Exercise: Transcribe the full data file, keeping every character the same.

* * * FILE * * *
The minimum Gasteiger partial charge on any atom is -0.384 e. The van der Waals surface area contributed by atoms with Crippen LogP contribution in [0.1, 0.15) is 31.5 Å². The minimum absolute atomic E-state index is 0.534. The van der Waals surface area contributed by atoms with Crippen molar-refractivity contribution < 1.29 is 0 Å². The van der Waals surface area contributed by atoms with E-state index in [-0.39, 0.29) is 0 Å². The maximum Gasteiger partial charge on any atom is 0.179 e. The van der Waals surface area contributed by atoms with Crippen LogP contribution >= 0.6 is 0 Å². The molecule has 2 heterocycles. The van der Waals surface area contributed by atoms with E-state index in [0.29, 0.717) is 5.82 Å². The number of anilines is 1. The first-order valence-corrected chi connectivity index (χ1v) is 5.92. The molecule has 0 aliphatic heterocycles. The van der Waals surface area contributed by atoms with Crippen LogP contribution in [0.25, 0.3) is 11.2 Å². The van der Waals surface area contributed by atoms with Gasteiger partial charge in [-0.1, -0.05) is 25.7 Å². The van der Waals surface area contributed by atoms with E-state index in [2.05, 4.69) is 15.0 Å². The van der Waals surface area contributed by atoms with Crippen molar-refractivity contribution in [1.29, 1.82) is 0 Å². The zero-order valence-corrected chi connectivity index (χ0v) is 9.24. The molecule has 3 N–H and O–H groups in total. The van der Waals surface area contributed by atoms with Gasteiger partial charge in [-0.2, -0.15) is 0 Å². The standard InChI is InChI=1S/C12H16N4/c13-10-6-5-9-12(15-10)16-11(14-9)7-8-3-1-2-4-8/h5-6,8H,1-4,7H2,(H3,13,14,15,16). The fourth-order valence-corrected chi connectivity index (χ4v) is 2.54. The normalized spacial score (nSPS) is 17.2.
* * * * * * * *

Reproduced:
The minimum Gasteiger partial charge on any atom is -0.384 e. The van der Waals surface area contributed by atoms with Crippen LogP contribution in [0.1, 0.15) is 31.5 Å². The minimum absolute atomic E-state index is 0.534. The van der Waals surface area contributed by atoms with Crippen molar-refractivity contribution < 1.29 is 0 Å². The van der Waals surface area contributed by atoms with E-state index in [-0.39, 0.29) is 0 Å². The maximum Gasteiger partial charge on any atom is 0.179 e. The van der Waals surface area contributed by atoms with Crippen LogP contribution >= 0.6 is 0 Å². The molecule has 2 heterocycles. The van der Waals surface area contributed by atoms with E-state index in [0.29, 0.717) is 5.82 Å². The number of anilines is 1. The first-order valence-corrected chi connectivity index (χ1v) is 5.92. The molecule has 0 aliphatic heterocycles. The van der Waals surface area contributed by atoms with Crippen LogP contribution in [0.25, 0.3) is 11.2 Å². The van der Waals surface area contributed by atoms with Gasteiger partial charge in [-0.1, -0.05) is 25.7 Å². The van der Waals surface area contributed by atoms with E-state index in [2.05, 4.69) is 15.0 Å². The van der Waals surface area contributed by atoms with Crippen molar-refractivity contribution in [1.29, 1.82) is 0 Å². The zero-order valence-corrected chi connectivity index (χ0v) is 9.24. The molecule has 3 N–H and O–H groups in total. The van der Waals surface area contributed by atoms with Gasteiger partial charge in [-0.2, -0.15) is 0 Å². The standard InChI is InChI=1S/C12H16N4/c13-10-6-5-9-12(15-10)16-11(14-9)7-8-3-1-2-4-8/h5-6,8H,1-4,7H2,(H3,13,14,15,16). The fourth-order valence-corrected chi connectivity index (χ4v) is 2.54. The normalized spacial score (nSPS) is 17.2.